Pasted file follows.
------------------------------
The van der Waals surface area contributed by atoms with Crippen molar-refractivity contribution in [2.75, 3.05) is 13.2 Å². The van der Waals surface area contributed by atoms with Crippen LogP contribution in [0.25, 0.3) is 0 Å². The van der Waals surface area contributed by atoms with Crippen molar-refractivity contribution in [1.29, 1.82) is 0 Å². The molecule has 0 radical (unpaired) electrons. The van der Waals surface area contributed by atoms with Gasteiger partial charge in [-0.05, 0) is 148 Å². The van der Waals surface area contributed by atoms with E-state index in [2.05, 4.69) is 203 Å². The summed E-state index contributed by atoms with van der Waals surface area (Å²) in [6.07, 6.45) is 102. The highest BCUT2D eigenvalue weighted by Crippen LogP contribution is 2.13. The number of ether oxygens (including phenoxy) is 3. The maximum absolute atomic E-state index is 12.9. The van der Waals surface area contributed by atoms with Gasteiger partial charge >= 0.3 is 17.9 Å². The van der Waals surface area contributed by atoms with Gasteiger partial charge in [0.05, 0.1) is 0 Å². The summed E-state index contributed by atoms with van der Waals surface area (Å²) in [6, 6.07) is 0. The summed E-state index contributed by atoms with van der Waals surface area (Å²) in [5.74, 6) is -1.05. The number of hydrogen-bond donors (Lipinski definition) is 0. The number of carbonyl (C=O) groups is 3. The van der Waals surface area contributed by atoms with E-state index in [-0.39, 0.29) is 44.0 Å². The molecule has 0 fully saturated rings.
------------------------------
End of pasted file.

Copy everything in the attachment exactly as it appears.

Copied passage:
The van der Waals surface area contributed by atoms with Crippen molar-refractivity contribution in [2.75, 3.05) is 13.2 Å². The van der Waals surface area contributed by atoms with Crippen LogP contribution in [0.25, 0.3) is 0 Å². The van der Waals surface area contributed by atoms with Crippen molar-refractivity contribution in [1.29, 1.82) is 0 Å². The molecule has 0 radical (unpaired) electrons. The van der Waals surface area contributed by atoms with Gasteiger partial charge in [-0.05, 0) is 148 Å². The van der Waals surface area contributed by atoms with E-state index in [2.05, 4.69) is 203 Å². The summed E-state index contributed by atoms with van der Waals surface area (Å²) in [6.07, 6.45) is 102. The highest BCUT2D eigenvalue weighted by Crippen LogP contribution is 2.13. The number of ether oxygens (including phenoxy) is 3. The maximum absolute atomic E-state index is 12.9. The van der Waals surface area contributed by atoms with Gasteiger partial charge >= 0.3 is 17.9 Å². The van der Waals surface area contributed by atoms with Gasteiger partial charge in [0.05, 0.1) is 0 Å². The summed E-state index contributed by atoms with van der Waals surface area (Å²) in [6, 6.07) is 0. The summed E-state index contributed by atoms with van der Waals surface area (Å²) in [5.74, 6) is -1.05. The number of hydrogen-bond donors (Lipinski definition) is 0. The number of carbonyl (C=O) groups is 3. The van der Waals surface area contributed by atoms with E-state index in [-0.39, 0.29) is 44.0 Å². The molecule has 0 fully saturated rings.